Sample chapter: The VertiPaq Engine in DAX


This chapter from The Definitive Guide to DAX: Business intelligence with Microsoft Excel, SQL Server Analysis Services, and Power BI covers the internal architecture of the VertiPaq engine: the in-memory columnar database that stores and hosts your model.

At this point in the book, you have a solid understanding of the DAX language. The next step, apart from the necessary experience that you need to gain by yourself, is not only being able to write DAX, but also to write efficient DAX. Writing efficient DAX, that is, code that runs at its best possible speed, requires you to understand the internals of the engine. The next chapters aim to provide the essential knowledge to measure and improve performance of DAX code.

More specifically, this chapter is dedicated to the internal architecture of the VertiPaq engine: the in-memory columnar database that stores and hosts your model.

Before continuing with the dissertation, it is worth mentioning a quick note. The official name of the engine on top of which DAX runs is “xVelocity in-memory Analytical Engine.” The name appeared later, when the engine was ready to market. During its development, it was code-named “VertiPaq.” Because of the late change in the name, many white papers referred to the engine as the VertiPaq engine, and all the early adopters learned its name as VertiPaq. Moreover, internally, the engine is still known as VertiPaq (in fact, as you learn later, its query engine executes VertiPaq queries, not xVelocity queries). In order to avoid confusion in sentences such as “the xVelocity engine executes a VertiPaq query,” which mixes both names in a single sentence, we decided to use VertiPaq only.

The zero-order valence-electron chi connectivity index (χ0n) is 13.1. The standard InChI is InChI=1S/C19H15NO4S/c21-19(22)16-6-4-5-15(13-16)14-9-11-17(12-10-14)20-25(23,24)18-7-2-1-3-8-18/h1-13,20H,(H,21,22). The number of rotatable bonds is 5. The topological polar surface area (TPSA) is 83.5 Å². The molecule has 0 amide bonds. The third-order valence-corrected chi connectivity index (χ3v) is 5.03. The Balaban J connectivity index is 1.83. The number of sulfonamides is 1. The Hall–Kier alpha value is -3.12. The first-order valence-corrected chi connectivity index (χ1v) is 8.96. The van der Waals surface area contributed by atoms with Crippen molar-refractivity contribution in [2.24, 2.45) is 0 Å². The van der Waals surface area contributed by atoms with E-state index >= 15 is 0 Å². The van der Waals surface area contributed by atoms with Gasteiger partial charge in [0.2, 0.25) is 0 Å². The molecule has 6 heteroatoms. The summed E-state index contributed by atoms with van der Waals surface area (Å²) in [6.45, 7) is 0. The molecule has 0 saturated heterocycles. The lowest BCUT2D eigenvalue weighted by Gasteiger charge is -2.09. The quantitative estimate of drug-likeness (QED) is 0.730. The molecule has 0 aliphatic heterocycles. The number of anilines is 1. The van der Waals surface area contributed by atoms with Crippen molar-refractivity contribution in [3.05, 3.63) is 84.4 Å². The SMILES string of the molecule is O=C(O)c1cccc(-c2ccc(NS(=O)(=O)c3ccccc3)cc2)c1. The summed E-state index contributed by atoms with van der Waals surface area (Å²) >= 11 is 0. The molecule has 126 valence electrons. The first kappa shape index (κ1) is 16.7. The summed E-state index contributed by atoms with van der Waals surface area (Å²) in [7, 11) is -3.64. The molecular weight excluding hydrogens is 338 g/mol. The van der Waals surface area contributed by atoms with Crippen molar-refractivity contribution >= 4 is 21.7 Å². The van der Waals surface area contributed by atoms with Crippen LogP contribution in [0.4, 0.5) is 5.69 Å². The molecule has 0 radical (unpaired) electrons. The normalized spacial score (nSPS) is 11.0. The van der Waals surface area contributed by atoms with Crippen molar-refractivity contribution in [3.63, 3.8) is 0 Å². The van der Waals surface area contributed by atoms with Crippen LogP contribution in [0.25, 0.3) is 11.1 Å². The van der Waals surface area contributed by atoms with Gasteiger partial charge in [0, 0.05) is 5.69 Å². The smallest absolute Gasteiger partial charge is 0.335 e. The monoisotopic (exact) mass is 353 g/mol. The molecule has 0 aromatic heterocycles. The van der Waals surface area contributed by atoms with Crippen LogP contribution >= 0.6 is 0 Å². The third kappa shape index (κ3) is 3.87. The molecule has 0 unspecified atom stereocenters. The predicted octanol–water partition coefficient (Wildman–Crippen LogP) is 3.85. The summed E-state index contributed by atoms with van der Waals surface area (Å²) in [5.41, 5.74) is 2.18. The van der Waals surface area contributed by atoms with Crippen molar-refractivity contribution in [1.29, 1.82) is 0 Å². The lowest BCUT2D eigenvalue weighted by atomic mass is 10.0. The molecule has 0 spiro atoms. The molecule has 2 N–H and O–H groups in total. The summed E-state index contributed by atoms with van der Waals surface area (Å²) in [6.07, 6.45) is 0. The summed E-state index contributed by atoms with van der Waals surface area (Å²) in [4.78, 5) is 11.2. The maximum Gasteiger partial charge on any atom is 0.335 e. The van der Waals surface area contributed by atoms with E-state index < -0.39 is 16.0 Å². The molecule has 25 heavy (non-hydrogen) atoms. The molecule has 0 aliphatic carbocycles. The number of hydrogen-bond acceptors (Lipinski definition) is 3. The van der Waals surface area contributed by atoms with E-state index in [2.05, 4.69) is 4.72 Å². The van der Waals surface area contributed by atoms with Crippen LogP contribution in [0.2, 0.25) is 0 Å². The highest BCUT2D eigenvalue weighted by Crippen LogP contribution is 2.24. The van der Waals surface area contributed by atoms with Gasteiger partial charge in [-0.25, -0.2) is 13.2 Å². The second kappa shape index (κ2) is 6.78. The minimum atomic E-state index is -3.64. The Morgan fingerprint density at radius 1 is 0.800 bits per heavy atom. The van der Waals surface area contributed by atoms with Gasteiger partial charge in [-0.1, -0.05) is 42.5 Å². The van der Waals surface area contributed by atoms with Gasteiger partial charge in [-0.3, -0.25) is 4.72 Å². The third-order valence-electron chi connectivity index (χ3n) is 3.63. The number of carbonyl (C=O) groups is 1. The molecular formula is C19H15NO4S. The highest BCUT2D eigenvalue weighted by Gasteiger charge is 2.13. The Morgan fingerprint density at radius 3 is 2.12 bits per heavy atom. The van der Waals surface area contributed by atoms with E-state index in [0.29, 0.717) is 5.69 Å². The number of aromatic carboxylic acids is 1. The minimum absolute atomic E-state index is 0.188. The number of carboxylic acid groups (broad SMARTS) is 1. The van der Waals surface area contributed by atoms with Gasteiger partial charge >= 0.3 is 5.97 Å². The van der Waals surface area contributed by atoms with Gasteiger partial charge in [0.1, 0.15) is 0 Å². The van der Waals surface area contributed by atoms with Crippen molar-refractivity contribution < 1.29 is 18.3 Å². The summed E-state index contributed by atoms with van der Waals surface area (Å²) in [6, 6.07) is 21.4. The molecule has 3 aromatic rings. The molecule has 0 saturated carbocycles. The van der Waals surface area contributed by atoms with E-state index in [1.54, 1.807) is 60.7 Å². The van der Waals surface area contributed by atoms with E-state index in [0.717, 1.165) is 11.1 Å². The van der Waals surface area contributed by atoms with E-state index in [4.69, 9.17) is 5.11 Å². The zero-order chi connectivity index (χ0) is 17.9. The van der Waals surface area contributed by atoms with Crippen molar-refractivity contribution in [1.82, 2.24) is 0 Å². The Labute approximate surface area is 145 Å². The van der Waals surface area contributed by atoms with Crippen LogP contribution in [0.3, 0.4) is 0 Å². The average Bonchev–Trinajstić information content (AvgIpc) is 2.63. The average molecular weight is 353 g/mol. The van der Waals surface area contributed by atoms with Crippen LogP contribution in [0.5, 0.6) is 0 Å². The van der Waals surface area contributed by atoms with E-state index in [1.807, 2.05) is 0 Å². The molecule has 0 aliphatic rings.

There is another important note to our readers. Starting from this chapter, we somewhat deviate from DAX and begin to discuss some low-level technical details about the implementation of DAX and the VertiPaq engine. Although this is an important topic, you need to be aware of two facts:

  • Implementation details change often. We did our best to show information at a level which is not likely to change soon, carefully balancing detail level and usefulness with consistency over time. The most up-to-date information will always be available in blog posts and articles on the web.
  • All the considerations about the engine and optimization techniques are useful if you rely on the VertiPaq engine. In case you are using DirectQuery, then the content of the last chapters of this book is nearly useless in your specific scenario. However, we suggest that you read and understand it anyway, because it shows many details that will help you in choosing the best engine for your analytical scenario.

Read the complete chapter here.

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